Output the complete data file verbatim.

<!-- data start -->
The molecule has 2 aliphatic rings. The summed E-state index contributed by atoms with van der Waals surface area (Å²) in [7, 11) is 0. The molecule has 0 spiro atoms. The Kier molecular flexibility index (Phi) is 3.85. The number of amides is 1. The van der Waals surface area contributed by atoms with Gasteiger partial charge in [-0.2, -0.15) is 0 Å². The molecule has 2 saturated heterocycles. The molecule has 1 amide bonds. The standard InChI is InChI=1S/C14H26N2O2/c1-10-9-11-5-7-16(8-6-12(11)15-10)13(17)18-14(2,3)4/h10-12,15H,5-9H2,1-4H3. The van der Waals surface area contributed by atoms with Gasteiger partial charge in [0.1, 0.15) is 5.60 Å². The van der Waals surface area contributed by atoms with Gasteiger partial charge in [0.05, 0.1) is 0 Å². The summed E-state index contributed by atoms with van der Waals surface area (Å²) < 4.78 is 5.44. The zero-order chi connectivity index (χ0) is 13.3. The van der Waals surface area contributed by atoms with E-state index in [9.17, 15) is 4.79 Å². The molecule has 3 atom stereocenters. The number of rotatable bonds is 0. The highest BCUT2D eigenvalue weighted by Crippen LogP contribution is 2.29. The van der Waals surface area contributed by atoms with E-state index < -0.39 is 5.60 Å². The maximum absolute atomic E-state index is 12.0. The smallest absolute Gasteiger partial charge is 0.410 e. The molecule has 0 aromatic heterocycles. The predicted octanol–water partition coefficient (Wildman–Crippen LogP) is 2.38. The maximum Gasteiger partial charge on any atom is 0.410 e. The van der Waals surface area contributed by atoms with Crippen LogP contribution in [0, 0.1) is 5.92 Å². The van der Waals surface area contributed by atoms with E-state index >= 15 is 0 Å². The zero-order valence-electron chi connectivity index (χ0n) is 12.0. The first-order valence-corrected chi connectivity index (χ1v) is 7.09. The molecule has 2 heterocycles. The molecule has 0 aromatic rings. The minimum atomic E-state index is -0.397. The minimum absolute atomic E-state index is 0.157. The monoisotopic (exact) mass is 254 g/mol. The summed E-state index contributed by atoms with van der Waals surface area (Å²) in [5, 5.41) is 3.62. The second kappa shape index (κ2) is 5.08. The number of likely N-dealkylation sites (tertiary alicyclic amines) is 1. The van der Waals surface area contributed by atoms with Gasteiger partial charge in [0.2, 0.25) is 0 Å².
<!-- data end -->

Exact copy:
The molecule has 2 aliphatic rings. The summed E-state index contributed by atoms with van der Waals surface area (Å²) in [7, 11) is 0. The molecule has 0 spiro atoms. The Kier molecular flexibility index (Phi) is 3.85. The number of amides is 1. The van der Waals surface area contributed by atoms with Gasteiger partial charge in [-0.2, -0.15) is 0 Å². The molecule has 2 saturated heterocycles. The molecule has 1 amide bonds. The standard InChI is InChI=1S/C14H26N2O2/c1-10-9-11-5-7-16(8-6-12(11)15-10)13(17)18-14(2,3)4/h10-12,15H,5-9H2,1-4H3. The van der Waals surface area contributed by atoms with Gasteiger partial charge in [0.1, 0.15) is 5.60 Å². The van der Waals surface area contributed by atoms with Gasteiger partial charge in [0.05, 0.1) is 0 Å². The summed E-state index contributed by atoms with van der Waals surface area (Å²) < 4.78 is 5.44. The zero-order chi connectivity index (χ0) is 13.3. The van der Waals surface area contributed by atoms with E-state index in [9.17, 15) is 4.79 Å². The molecule has 3 atom stereocenters. The number of rotatable bonds is 0. The highest BCUT2D eigenvalue weighted by Crippen LogP contribution is 2.29. The van der Waals surface area contributed by atoms with E-state index < -0.39 is 5.60 Å². The maximum absolute atomic E-state index is 12.0. The smallest absolute Gasteiger partial charge is 0.410 e. The molecule has 0 aromatic heterocycles. The predicted octanol–water partition coefficient (Wildman–Crippen LogP) is 2.38. The maximum Gasteiger partial charge on any atom is 0.410 e. The van der Waals surface area contributed by atoms with Crippen LogP contribution in [0, 0.1) is 5.92 Å². The van der Waals surface area contributed by atoms with E-state index >= 15 is 0 Å². The zero-order valence-electron chi connectivity index (χ0n) is 12.0. The first-order valence-corrected chi connectivity index (χ1v) is 7.09. The molecule has 2 heterocycles. The molecule has 0 aromatic rings. The minimum atomic E-state index is -0.397. The minimum absolute atomic E-state index is 0.157. The monoisotopic (exact) mass is 254 g/mol. The summed E-state index contributed by atoms with van der Waals surface area (Å²) in [5, 5.41) is 3.62. The second kappa shape index (κ2) is 5.08. The number of likely N-dealkylation sites (tertiary alicyclic amines) is 1. The van der Waals surface area contributed by atoms with Gasteiger partial charge in [0.2, 0.25) is 0 Å².